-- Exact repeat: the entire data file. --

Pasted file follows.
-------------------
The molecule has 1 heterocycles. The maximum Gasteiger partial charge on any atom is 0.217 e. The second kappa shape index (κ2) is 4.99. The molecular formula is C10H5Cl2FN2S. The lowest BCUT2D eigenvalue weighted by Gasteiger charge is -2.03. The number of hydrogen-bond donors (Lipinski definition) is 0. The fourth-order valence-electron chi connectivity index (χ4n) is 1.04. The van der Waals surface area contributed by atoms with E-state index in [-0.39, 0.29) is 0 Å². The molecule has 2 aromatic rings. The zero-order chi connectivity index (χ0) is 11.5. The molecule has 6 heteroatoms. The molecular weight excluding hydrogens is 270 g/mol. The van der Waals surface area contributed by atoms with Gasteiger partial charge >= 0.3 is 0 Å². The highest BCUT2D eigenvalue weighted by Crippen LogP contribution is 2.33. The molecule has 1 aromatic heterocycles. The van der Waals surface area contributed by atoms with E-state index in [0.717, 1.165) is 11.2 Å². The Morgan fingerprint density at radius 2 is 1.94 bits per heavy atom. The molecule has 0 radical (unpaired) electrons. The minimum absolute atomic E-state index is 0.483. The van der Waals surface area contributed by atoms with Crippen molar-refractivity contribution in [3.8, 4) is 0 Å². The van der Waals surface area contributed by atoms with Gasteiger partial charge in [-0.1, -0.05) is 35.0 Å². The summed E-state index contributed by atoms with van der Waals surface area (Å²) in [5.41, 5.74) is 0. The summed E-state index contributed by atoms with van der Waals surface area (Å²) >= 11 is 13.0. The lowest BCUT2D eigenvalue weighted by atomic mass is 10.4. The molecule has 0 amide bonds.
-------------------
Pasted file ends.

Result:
The molecule has 1 heterocycles. The maximum Gasteiger partial charge on any atom is 0.217 e. The second kappa shape index (κ2) is 4.99. The molecular formula is C10H5Cl2FN2S. The lowest BCUT2D eigenvalue weighted by Gasteiger charge is -2.03. The number of hydrogen-bond donors (Lipinski definition) is 0. The fourth-order valence-electron chi connectivity index (χ4n) is 1.04. The van der Waals surface area contributed by atoms with E-state index in [-0.39, 0.29) is 0 Å². The molecule has 2 aromatic rings. The zero-order chi connectivity index (χ0) is 11.5. The molecule has 6 heteroatoms. The molecular weight excluding hydrogens is 270 g/mol. The van der Waals surface area contributed by atoms with Gasteiger partial charge >= 0.3 is 0 Å². The highest BCUT2D eigenvalue weighted by Crippen LogP contribution is 2.33. The molecule has 1 aromatic heterocycles. The van der Waals surface area contributed by atoms with E-state index in [0.717, 1.165) is 11.2 Å². The Morgan fingerprint density at radius 2 is 1.94 bits per heavy atom. The molecule has 0 radical (unpaired) electrons. The minimum absolute atomic E-state index is 0.483. The van der Waals surface area contributed by atoms with Crippen molar-refractivity contribution in [3.8, 4) is 0 Å². The van der Waals surface area contributed by atoms with Gasteiger partial charge in [-0.1, -0.05) is 35.0 Å². The summed E-state index contributed by atoms with van der Waals surface area (Å²) in [5.41, 5.74) is 0. The summed E-state index contributed by atoms with van der Waals surface area (Å²) >= 11 is 13.0. The lowest BCUT2D eigenvalue weighted by atomic mass is 10.4. The molecule has 0 amide bonds.